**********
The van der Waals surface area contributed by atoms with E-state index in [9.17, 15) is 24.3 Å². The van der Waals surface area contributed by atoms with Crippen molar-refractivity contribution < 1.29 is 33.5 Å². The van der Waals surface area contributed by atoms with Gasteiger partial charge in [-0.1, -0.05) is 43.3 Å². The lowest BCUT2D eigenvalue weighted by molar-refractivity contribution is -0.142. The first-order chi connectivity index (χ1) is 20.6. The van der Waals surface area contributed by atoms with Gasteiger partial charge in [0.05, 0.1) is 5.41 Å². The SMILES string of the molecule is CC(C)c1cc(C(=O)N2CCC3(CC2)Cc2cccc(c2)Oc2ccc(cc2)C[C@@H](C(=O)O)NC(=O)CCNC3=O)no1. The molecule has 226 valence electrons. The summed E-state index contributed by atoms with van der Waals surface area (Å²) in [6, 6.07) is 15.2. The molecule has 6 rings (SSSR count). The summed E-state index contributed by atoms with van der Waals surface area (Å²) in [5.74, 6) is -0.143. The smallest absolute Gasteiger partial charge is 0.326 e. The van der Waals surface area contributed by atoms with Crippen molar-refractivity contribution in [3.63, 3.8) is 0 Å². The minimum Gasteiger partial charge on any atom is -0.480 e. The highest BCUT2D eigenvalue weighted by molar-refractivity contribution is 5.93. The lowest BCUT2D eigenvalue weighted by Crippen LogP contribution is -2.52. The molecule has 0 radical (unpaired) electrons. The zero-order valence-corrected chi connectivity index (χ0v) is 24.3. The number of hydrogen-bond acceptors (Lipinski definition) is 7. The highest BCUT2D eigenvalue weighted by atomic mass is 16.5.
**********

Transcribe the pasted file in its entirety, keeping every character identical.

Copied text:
The van der Waals surface area contributed by atoms with E-state index in [9.17, 15) is 24.3 Å². The van der Waals surface area contributed by atoms with Crippen molar-refractivity contribution < 1.29 is 33.5 Å². The van der Waals surface area contributed by atoms with Gasteiger partial charge in [-0.1, -0.05) is 43.3 Å². The lowest BCUT2D eigenvalue weighted by molar-refractivity contribution is -0.142. The first-order chi connectivity index (χ1) is 20.6. The van der Waals surface area contributed by atoms with Gasteiger partial charge in [0.05, 0.1) is 5.41 Å². The SMILES string of the molecule is CC(C)c1cc(C(=O)N2CCC3(CC2)Cc2cccc(c2)Oc2ccc(cc2)C[C@@H](C(=O)O)NC(=O)CCNC3=O)no1. The molecule has 226 valence electrons. The summed E-state index contributed by atoms with van der Waals surface area (Å²) in [6, 6.07) is 15.2. The molecule has 6 rings (SSSR count). The summed E-state index contributed by atoms with van der Waals surface area (Å²) in [5.74, 6) is -0.143. The smallest absolute Gasteiger partial charge is 0.326 e. The van der Waals surface area contributed by atoms with Crippen molar-refractivity contribution in [3.63, 3.8) is 0 Å². The minimum Gasteiger partial charge on any atom is -0.480 e. The highest BCUT2D eigenvalue weighted by molar-refractivity contribution is 5.93. The lowest BCUT2D eigenvalue weighted by Crippen LogP contribution is -2.52. The molecule has 0 radical (unpaired) electrons. The zero-order valence-corrected chi connectivity index (χ0v) is 24.3. The number of hydrogen-bond acceptors (Lipinski definition) is 7. The highest BCUT2D eigenvalue weighted by atomic mass is 16.5.